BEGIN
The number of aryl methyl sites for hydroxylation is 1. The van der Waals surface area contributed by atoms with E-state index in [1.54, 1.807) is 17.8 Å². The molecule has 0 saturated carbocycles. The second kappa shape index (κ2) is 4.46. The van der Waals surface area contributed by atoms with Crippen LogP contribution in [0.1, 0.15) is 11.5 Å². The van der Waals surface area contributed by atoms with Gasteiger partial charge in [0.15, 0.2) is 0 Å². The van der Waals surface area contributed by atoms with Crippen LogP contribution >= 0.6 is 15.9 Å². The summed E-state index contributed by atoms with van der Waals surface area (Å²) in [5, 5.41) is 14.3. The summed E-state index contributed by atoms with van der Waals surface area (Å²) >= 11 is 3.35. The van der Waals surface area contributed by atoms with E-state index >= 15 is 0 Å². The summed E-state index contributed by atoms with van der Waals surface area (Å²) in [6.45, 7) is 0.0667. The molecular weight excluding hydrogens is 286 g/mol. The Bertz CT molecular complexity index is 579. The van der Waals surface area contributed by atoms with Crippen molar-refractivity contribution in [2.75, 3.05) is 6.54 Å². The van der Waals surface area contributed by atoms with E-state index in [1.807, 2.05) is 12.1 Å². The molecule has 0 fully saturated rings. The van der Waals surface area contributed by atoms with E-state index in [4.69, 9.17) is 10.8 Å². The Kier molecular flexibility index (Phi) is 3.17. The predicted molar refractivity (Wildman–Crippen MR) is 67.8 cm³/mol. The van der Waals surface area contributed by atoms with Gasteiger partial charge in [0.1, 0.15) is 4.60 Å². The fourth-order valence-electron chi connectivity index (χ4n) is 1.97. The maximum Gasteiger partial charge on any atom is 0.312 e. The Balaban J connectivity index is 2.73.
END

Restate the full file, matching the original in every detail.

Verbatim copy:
The number of aryl methyl sites for hydroxylation is 1. The van der Waals surface area contributed by atoms with E-state index in [1.54, 1.807) is 17.8 Å². The molecule has 0 saturated carbocycles. The second kappa shape index (κ2) is 4.46. The van der Waals surface area contributed by atoms with Crippen LogP contribution in [0.1, 0.15) is 11.5 Å². The van der Waals surface area contributed by atoms with Gasteiger partial charge in [0.15, 0.2) is 0 Å². The van der Waals surface area contributed by atoms with Crippen LogP contribution >= 0.6 is 15.9 Å². The summed E-state index contributed by atoms with van der Waals surface area (Å²) in [5, 5.41) is 14.3. The summed E-state index contributed by atoms with van der Waals surface area (Å²) >= 11 is 3.35. The van der Waals surface area contributed by atoms with E-state index >= 15 is 0 Å². The summed E-state index contributed by atoms with van der Waals surface area (Å²) in [6.45, 7) is 0.0667. The molecular weight excluding hydrogens is 286 g/mol. The Bertz CT molecular complexity index is 579. The van der Waals surface area contributed by atoms with Crippen molar-refractivity contribution in [2.75, 3.05) is 6.54 Å². The van der Waals surface area contributed by atoms with E-state index in [1.807, 2.05) is 12.1 Å². The molecule has 0 fully saturated rings. The van der Waals surface area contributed by atoms with E-state index in [4.69, 9.17) is 10.8 Å². The Kier molecular flexibility index (Phi) is 3.17. The predicted molar refractivity (Wildman–Crippen MR) is 67.8 cm³/mol. The van der Waals surface area contributed by atoms with Gasteiger partial charge in [0.1, 0.15) is 4.60 Å². The fourth-order valence-electron chi connectivity index (χ4n) is 1.97. The maximum Gasteiger partial charge on any atom is 0.312 e. The Balaban J connectivity index is 2.73.